It has been more than two weeks since Baltimore police dragged Freddie Gray into the paddy-wagon from which he would emerge, half an hour later, with a fatal injury to his spine. But as another day ticks by, Gray’s neighbors and fellow citizens remain largely uninformed about what occurred in that van, and why.
As was true in a spate of recent death-in-custody cases, the Baltimore police department’s seeming reluctance (or inability) to mount a prompt, thorough investigation of its own officers has generated escalating protests, fueled by existing distrust of the police and suggestions of a cover-up.
But in this case it wasn’t just the thin blue line of solidarity shielding the cops involved from having to testify against themselves or each other.
That such a bill of rights exists was news to many in Maryland. But the mayor was correct to note the significant role that the LEOBoR, as it is called, has played in the investigation into Freddie Gray’s death. A set of due-process rights for police officers under internal investigation for alleged misconduct, Maryland’s LEOBoR includes a provision that the officers cannot be forced to make any statements for 10 days after the incident, during which time they are presumed to be searching for a lawyer. It is partly because of this “cooling-off period” — to critics, a convenient delay for the cops to tidy up their stories — that so little has been said by the only people who know what took place within that vehicle.
The standard LEOBoR also provides that an officer may only be questioned for a reasonable length of time, at a reasonable hour, by only one or two investigators (who must be fellow policemen), and with plenty of breaks for food and water.
Samuel Walker, an expert on law-enforcement accountability whose research has focused on the LEOBoR, says that this “special layer of due process” afforded to police officers “impedes accountability, and truly is a key element of our lack of responsiveness to these cases” of apparent excessive force.
“But even though all of this has been on our minds, lately,” he adds, “we haven’t been talking about the LEOBoR. It’s a scandal, really.”
Maryland is hardly alone: 14 STATES1 have laws on the books guaranteeing a bill of rights for cops (and sometimes also CORRECTIONAL OFFICERS2 who are under investigation by their superiors. As many as 11 other states are considering similar legislation, and many of the rest have written essentially the same rights and privileges into their contracts with the police unions. A bill calling for adoption of a national LEOBoR is pending in Congress, and is re-introduced often.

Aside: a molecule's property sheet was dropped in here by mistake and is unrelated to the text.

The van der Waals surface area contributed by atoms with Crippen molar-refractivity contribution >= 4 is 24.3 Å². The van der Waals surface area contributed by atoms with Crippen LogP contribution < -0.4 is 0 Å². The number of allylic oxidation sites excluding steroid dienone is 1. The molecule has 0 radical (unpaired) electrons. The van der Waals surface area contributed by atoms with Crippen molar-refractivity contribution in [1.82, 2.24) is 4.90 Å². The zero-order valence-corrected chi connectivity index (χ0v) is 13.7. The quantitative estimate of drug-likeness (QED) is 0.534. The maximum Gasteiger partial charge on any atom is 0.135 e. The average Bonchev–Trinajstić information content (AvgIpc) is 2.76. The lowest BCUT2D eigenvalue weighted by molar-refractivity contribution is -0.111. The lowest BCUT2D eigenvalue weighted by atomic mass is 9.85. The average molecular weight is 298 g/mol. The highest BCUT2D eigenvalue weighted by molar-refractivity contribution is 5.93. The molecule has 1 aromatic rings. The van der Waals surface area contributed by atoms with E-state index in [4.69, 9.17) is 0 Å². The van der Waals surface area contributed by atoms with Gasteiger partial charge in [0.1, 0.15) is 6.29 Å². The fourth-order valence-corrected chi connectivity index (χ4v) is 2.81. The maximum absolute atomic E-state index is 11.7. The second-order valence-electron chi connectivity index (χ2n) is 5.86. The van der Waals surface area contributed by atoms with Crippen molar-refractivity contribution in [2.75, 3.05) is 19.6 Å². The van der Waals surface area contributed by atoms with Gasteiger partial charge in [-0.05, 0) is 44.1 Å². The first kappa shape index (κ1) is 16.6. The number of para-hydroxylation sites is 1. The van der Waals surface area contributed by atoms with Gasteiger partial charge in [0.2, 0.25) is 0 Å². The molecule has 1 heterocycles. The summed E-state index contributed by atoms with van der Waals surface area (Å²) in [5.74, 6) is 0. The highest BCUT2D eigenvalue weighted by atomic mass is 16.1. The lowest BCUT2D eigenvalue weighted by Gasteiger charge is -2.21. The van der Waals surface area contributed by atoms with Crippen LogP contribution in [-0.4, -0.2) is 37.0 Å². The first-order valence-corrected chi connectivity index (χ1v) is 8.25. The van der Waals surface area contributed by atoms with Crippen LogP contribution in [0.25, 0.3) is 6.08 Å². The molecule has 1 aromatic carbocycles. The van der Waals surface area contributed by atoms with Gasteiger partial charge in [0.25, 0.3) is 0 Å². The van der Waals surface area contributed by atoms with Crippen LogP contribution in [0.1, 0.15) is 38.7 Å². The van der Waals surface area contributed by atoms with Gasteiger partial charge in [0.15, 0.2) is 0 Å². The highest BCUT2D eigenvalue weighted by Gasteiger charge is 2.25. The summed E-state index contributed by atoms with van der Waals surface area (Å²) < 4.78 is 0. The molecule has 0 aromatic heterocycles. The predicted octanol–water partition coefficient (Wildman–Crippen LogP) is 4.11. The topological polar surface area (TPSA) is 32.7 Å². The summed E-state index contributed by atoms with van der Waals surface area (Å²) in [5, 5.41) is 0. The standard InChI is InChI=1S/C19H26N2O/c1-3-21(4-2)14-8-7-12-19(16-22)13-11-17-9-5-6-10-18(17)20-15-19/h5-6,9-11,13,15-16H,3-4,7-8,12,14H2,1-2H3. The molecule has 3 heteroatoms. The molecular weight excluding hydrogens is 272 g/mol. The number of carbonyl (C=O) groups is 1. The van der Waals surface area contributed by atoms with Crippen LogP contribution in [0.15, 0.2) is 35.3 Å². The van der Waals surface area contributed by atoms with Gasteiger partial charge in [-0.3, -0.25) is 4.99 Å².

The idea, say union officials, is that what constitutes due process for civilians is not protection enough for enforcers of the law, who operate under the aggressive scrutiny of internal investigators and the public. As the Police Benevolent Association has put it, “Rank-and-file police officers are sometimes subjected to abusive and improper procedures” by internal affairs officers and prosecutors out for blood.
Says Vince Canales, the president of Maryland’s Fraternal Order of Police, “All this does is provide a very basic level of constitutional protections for our officers, so that they can make statements that will stand up later in court.”
“The police,” he adds, “have rights like anyone else.”
And then some. LEOBoR is the original Bill of Rights with an upgrade, assuring police officers treatment that they themselves do not consistently offer to suspects they are questioning. Here is a sample of the common provisions in these measures, which vary from state to state:
- If a department decides to pursue a complaint against an officer, the department must notify the officer and his union.
- The officer must be informed of the complainants, and their testimony against him, before he is questioned.
- During questioning, investigators may not harass, threaten, or promise rewards to the officer, as interrogators not infrequently do to civilian suspects.
- Bathroom breaks are assured during questioning.
- In Maryland, the officer may appeal his case to a “hearing board,” whose decision is binding, before a final decision has been made by his superiors about his discipline. The hearing board consists of three of the suspected offender’s fellow officers.
- In some jurisdictions, the officer may not be disciplined if more than a certain number of days (often 100) have passed since his alleged misconduct, which limits the time for investigation.
- Even if the officer is suspended, the department must continue to pay salary and benefits, as well as the cost of the officer’s attorney.
However, writes Mike Riggs at Reason.com, the departmental investigation is often the only investigation, especially in less-publicized cases.